A heroic stable hand saved a scared pony from a busy road by chasing and wrestling it to the ground after a crash with a car which then failed to stop.

Charles Burnside, 25, was taking Ragnar the young pony out for his first ever ride in a trap (a two-wheel carriage) when he says a car smashed into the back of them at the junction of Worldsend Lane and Church Road, Chelsfield.

The impact caused the carriage to fly over the head of the pony. The trap was still attached to the animal but upside-down and in front of it.

Mr Burnside was still attached to the trap.

The frightened animal sped off down Church Road, dragging Mr Burnside along and trampling him as it ran.

Luckily, Mr Burnside was able to free himself. Instead of seeking medical treatment the brave stable hand chased after the pony.

Mr Burnside said: “Everything goes so quick. The only thing in my mind was to stop him. I had put so much time and effort in to that horse. It was brilliant to be with out him on the road. So, when it happened all I thought was ‘I have to stop this horse.’”

The pony rushed down the hill and onto the busy A21. Then it then ran over a roundabout.

Mr Burnside caught up with the pony, charged at it and knocked it down onto a grass verge. Then he pinned down the animal to make sure it did not run back into the road.

He detached the trap from the pony. Before long Mr Burnside had the pony on its feet and was walking it up the hill to safety.

Chelsfield Equestrian Centre owner Jan Blumire, 69, of Church Road, is Mr Burnside’s employer.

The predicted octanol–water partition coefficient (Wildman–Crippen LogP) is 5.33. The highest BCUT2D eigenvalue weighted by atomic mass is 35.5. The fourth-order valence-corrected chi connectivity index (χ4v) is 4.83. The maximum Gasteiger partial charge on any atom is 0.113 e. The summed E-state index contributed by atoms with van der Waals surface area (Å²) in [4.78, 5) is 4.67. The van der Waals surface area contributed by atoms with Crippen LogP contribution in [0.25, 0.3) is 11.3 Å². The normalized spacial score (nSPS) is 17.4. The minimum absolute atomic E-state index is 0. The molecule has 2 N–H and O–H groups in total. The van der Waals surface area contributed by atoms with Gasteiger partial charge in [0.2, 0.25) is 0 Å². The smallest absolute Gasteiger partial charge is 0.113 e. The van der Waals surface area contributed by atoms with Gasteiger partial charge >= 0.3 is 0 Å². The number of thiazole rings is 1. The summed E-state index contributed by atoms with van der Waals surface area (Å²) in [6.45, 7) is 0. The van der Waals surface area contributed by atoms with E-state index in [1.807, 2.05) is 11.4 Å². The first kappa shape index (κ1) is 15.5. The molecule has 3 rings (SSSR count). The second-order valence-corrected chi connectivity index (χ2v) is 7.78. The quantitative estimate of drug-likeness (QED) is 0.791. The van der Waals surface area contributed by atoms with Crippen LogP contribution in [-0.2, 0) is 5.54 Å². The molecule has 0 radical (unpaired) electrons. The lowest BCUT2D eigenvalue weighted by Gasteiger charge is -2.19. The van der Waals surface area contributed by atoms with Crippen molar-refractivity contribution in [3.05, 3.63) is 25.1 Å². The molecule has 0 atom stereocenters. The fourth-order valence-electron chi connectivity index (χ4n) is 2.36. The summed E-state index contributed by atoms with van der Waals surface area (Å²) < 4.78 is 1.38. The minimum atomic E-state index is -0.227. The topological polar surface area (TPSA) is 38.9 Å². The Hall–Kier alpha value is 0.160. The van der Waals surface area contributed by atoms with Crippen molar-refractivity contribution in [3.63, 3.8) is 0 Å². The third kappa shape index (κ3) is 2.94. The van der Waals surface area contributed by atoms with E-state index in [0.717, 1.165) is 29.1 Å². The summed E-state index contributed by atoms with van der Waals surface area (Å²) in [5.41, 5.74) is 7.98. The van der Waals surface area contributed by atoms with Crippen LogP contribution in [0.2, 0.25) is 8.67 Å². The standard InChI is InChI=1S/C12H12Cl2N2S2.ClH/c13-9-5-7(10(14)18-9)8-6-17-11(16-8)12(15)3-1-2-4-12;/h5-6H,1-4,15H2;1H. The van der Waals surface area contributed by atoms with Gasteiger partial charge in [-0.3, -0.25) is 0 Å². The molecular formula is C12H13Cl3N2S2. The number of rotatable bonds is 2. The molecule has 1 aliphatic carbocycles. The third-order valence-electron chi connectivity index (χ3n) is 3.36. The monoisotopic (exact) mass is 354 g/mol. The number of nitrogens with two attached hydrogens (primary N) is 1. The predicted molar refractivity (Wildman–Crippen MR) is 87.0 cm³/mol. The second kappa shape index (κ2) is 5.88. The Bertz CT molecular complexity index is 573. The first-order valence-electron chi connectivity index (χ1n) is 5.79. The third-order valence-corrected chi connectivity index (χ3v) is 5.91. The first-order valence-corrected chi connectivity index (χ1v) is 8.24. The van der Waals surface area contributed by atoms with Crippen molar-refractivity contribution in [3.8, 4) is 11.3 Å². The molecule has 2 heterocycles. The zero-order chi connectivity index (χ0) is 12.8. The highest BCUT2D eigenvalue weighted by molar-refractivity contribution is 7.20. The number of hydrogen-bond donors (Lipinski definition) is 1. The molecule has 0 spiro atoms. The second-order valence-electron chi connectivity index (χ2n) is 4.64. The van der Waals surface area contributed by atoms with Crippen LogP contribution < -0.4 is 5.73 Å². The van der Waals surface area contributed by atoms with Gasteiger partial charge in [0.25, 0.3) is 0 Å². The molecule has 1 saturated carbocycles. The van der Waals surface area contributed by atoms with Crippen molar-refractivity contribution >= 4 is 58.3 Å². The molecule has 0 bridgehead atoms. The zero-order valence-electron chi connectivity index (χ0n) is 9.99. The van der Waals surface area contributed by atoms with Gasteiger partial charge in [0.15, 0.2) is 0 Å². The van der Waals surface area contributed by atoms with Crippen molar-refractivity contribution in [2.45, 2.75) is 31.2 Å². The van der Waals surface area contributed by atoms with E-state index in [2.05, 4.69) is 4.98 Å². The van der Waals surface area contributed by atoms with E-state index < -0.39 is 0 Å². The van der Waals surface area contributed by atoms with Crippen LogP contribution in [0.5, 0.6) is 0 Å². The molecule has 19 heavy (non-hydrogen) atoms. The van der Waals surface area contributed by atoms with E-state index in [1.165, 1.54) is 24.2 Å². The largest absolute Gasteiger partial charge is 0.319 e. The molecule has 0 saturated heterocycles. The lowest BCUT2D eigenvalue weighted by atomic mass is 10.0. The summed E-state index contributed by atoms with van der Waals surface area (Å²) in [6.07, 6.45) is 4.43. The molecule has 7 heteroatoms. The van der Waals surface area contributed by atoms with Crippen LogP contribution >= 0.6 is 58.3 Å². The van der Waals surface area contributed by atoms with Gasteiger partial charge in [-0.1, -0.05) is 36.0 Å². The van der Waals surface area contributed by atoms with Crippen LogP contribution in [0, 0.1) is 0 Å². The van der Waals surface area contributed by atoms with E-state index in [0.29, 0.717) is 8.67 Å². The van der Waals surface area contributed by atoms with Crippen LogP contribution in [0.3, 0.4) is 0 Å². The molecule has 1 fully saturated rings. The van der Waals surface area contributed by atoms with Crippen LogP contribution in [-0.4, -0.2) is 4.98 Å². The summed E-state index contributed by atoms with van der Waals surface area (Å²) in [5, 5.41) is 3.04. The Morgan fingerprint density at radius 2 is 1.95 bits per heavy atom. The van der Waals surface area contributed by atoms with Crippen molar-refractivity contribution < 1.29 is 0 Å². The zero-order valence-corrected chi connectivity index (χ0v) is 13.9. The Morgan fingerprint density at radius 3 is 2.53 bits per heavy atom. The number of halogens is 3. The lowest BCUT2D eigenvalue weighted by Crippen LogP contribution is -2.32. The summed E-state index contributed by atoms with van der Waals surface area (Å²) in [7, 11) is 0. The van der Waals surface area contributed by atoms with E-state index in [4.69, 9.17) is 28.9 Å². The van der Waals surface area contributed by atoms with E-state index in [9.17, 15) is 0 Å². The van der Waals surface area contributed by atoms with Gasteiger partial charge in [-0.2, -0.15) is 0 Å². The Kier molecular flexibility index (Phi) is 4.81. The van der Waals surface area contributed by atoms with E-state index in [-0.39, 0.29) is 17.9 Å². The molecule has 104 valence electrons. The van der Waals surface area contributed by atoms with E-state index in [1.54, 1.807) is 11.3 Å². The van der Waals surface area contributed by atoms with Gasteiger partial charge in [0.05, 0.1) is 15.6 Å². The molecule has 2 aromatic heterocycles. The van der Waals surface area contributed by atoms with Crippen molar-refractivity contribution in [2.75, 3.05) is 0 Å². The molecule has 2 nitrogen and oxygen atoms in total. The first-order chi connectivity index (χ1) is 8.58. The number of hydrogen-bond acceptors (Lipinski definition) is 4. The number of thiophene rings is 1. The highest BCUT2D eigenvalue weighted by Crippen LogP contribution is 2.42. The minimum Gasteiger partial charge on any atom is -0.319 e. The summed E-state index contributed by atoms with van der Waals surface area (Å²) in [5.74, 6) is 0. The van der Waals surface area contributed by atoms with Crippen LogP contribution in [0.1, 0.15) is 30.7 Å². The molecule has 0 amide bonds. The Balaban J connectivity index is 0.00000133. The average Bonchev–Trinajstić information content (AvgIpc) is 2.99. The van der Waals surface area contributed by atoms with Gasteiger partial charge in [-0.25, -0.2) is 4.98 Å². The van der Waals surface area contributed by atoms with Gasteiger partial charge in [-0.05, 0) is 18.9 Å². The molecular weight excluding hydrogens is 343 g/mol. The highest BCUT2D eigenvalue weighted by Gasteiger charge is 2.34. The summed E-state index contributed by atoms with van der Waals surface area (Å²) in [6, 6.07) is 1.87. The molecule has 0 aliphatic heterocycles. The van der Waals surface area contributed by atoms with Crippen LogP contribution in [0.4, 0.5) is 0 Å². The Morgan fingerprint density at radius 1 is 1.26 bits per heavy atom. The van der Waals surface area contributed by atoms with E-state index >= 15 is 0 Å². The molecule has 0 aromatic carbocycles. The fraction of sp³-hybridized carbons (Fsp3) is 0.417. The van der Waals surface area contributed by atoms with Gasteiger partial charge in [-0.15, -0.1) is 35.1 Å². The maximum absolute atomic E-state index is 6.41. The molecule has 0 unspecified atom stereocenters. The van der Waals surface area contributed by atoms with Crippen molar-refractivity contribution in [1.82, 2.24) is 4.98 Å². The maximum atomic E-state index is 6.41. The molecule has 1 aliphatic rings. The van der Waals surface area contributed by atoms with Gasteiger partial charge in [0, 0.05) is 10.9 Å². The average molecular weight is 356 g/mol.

She said: “That boy saved the pony and the drivers on the road from harm. I don’t think anybody else would be able to do what he did that day.

“His main concern was the pony but also that it didn’t cause any damage to the public.”

Mr Burnside has bad grazes and bruises but did not break anything. The pony has a lame back leg but looks as if it should recover. Both the pony and Mr Burnside are very shaken up.

Mr Burnside said: “I’m in a lot of pain. Everywhere from head to toe I feel like I have been run over by a bus.

“But I don’t care about myself. I’m upset that the horse is injured. I’m more bothered about the horse getting back into the carriage.

“When you have worked with a horse for a couple of months and when the horse starts to trust you, you have a bond with it.

“If it runs into the road and nearly gets run over you are going to be upset.”

Ms Blumire heard about the runaway pony and found Mr Burnsfield walking up the hill. She tried to take the pony so that Mr Burnsfield could receive treatment for his injuries but he would not leave the animal's side.

Ms Blumire said: “He absolutely loves those horses. When he came back with the pony he said: 'I need to deal with him.' He insisted on dealing with the pony first before he was checked out.

“He is a hero. Everybody who comes in here says the same thing. I don’t know how he did it, nobody does.

“That was above and beyond the call of duty. I wouldn’t have expected him to put himself in danger but that is what he did.

“We couldn’t believe what he was telling us when he came back. It is just amazing. We are all speechless.”

The incident was reported to the police.

He said: “I could have easily been dead and so could have the horse.”

A spokesperson from the Metropolitan Police confirmed that at 10.30am on Sunday, August 20, they were called to reports of a collision with a car and a horse.

The car did not stop at the scene.

They said there were no injuries and that the incident was being investigated.